Please read How does a mouthpiece work before starting to select one for your horn. Once you understand my philosophy of mouthpiece function, you will be ready to match one to your instrument.
Step #1: Start with a Hartman mouthpiece from any SERIES (A, B, C or D) with a standard power level ( 4, 5 or 6) – I would suggest starting with A5.
Play this slur pattern: (click here to open it in another tab – it will be larger)
Notice how it feels to slur – both in first position and when you move back and forth between 1st and 3rd positions. Remember that when you are playing the Bb to C, you are moving between the same harmonics (partials) as when you are slurring between Bb and D – so ideally, it should feel the same to do both slurs. Now do this exercise using B5, then C5 and finally D5. One of these four mouthpieces will be easier and more comfortable to play than the rest. The others will feel ‘sticky’ and less predictable between the partials. This is because of the venturi effect discussed in How does a mouthpiece work.
Step #2: Now that you’ve identified which SERIES matches your trombone, try a mouthpiece in the same SERIES with a power level either more or less than the one you just played, i.e., if you think that C5 is the best so far, then try C4 and C6.
After you done this a bit, you’ll find that it is very clear which is the correct SERIES. Finding the appropriate power level also is relatively straight forward once you are familiar with the process.
Here are some things to pay attention to as you compare the mouthpieces. As the power level grows, 3, 4, 5, 6…the general sound you produce becomes more focused and colorful. In reverse, as you play mouthpieces of progressively less power, 6, 5, 4, 3…the tone gets more diffuse and wider. There is something appealing about all of these timbres! BUT…you will also notice that the less powerful mouthpieces require the player to play with more muscle tension and air pressure in order to move through the partials – and the more powerful mouthpieces require that the player use less tension and air pressure in order to maneuver. The ideal match is achieved when you can blow comfortably and evenly at all times…while slurring, while tonguing, loud/soft and on sustained notes. This condition is obviously the easiest manner of playing, plus it reveals the true characteristics of your instrument.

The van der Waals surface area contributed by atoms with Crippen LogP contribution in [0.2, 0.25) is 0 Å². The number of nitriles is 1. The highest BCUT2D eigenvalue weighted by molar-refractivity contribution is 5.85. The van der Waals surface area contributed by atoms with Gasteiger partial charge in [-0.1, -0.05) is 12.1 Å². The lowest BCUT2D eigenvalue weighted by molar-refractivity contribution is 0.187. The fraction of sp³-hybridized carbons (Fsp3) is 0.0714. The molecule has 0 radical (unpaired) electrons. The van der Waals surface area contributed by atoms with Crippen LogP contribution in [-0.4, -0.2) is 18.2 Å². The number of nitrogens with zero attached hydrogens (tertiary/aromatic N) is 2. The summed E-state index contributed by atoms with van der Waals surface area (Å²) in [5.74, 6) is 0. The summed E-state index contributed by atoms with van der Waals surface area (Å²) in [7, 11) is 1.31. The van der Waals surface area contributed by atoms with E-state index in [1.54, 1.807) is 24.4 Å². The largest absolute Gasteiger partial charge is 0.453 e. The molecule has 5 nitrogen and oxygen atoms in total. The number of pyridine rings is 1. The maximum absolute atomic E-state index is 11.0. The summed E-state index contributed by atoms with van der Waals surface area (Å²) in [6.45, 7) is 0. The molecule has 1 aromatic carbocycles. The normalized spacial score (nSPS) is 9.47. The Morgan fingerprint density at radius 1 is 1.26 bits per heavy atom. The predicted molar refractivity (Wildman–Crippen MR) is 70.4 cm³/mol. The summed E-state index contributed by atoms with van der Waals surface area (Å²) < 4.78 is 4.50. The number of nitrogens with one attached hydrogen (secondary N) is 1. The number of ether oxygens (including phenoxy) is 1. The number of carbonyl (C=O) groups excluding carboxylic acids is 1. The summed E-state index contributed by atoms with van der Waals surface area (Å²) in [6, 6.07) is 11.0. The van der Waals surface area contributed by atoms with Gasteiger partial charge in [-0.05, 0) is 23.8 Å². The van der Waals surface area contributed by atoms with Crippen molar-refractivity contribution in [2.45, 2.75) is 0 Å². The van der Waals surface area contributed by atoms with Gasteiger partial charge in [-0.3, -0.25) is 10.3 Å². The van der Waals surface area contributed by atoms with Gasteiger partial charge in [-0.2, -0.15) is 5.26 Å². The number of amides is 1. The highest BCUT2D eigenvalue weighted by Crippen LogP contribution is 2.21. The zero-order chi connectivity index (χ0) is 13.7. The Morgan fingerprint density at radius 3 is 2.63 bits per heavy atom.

You will notice that articulation, slurring, tonguing, high and low range are all made easier by having the correct match between your trombone and the mouthpiece. It’s a Win/Win situation! If you find the correct mouthpiece/trombone match but aren’t quite satisfied with the general sound that the instrument produces – then you would want to try the same process with a different mouthpiece model – each Hartman mouthpiece model is designed to match the instrument in the same way but be generally lighter or heavier, smaller or bigger.
Here is another exercise to use to assess the mouthpiece/trombone relationship as you try different mouthpieces: (click here to open it in another tab – it will be larger)
These exercises and your awareness of the way it feels to play each mouthpiece will steer you toward the optimal match for your instrument. Be wary of both mouthpieces that overdrive and underdrive the horn – they will be harder to play and you will miss more notes as a result!
Step #3: Go back and play the mouthpiece that you used to play… I’ll bet that it is a lot more difficult to play than your new Hartman mouthpiece! (and if you prefer the sound of your old mouthpiece, try one of our other models…)